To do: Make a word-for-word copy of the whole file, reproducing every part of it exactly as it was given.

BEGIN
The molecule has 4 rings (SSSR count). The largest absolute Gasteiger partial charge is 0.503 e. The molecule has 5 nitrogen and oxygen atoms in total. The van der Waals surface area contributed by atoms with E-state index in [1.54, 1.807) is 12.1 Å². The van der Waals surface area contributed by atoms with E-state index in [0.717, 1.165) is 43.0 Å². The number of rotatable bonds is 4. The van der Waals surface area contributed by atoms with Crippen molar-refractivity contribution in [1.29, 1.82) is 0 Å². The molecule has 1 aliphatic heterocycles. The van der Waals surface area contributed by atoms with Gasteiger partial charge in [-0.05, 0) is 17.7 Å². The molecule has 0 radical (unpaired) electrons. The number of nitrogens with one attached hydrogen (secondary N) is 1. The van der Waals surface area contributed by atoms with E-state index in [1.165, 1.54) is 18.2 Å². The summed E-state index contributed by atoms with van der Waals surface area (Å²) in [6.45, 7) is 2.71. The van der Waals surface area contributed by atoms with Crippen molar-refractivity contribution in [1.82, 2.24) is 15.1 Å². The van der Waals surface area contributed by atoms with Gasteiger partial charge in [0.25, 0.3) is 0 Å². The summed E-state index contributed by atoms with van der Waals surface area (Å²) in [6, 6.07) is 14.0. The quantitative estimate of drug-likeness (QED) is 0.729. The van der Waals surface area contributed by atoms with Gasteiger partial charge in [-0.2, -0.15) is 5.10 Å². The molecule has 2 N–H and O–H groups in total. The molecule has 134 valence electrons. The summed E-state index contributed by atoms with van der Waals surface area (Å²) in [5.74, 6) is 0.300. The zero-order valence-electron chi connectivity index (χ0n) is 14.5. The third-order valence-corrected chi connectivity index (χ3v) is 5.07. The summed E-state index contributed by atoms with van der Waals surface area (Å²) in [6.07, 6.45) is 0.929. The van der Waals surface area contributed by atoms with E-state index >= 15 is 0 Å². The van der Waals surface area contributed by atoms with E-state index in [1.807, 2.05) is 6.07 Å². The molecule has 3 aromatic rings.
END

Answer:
The molecule has 4 rings (SSSR count). The largest absolute Gasteiger partial charge is 0.503 e. The molecule has 5 nitrogen and oxygen atoms in total. The van der Waals surface area contributed by atoms with E-state index in [1.54, 1.807) is 12.1 Å². The van der Waals surface area contributed by atoms with E-state index in [0.717, 1.165) is 43.0 Å². The number of rotatable bonds is 4. The van der Waals surface area contributed by atoms with Crippen molar-refractivity contribution in [1.29, 1.82) is 0 Å². The molecule has 1 aliphatic heterocycles. The van der Waals surface area contributed by atoms with Gasteiger partial charge in [-0.05, 0) is 17.7 Å². The molecule has 0 radical (unpaired) electrons. The number of nitrogens with one attached hydrogen (secondary N) is 1. The van der Waals surface area contributed by atoms with E-state index in [1.165, 1.54) is 18.2 Å². The summed E-state index contributed by atoms with van der Waals surface area (Å²) in [6.45, 7) is 2.71. The van der Waals surface area contributed by atoms with Crippen molar-refractivity contribution in [1.82, 2.24) is 15.1 Å². The van der Waals surface area contributed by atoms with Gasteiger partial charge in [0.25, 0.3) is 0 Å². The summed E-state index contributed by atoms with van der Waals surface area (Å²) in [6, 6.07) is 14.0. The quantitative estimate of drug-likeness (QED) is 0.729. The van der Waals surface area contributed by atoms with Gasteiger partial charge in [-0.2, -0.15) is 5.10 Å². The molecule has 2 N–H and O–H groups in total. The molecule has 134 valence electrons. The summed E-state index contributed by atoms with van der Waals surface area (Å²) in [5.74, 6) is 0.300. The zero-order valence-electron chi connectivity index (χ0n) is 14.5. The third-order valence-corrected chi connectivity index (χ3v) is 5.07. The summed E-state index contributed by atoms with van der Waals surface area (Å²) in [6.07, 6.45) is 0.929. The van der Waals surface area contributed by atoms with E-state index >= 15 is 0 Å². The van der Waals surface area contributed by atoms with E-state index in [1.807, 2.05) is 6.07 Å². The molecule has 3 aromatic rings.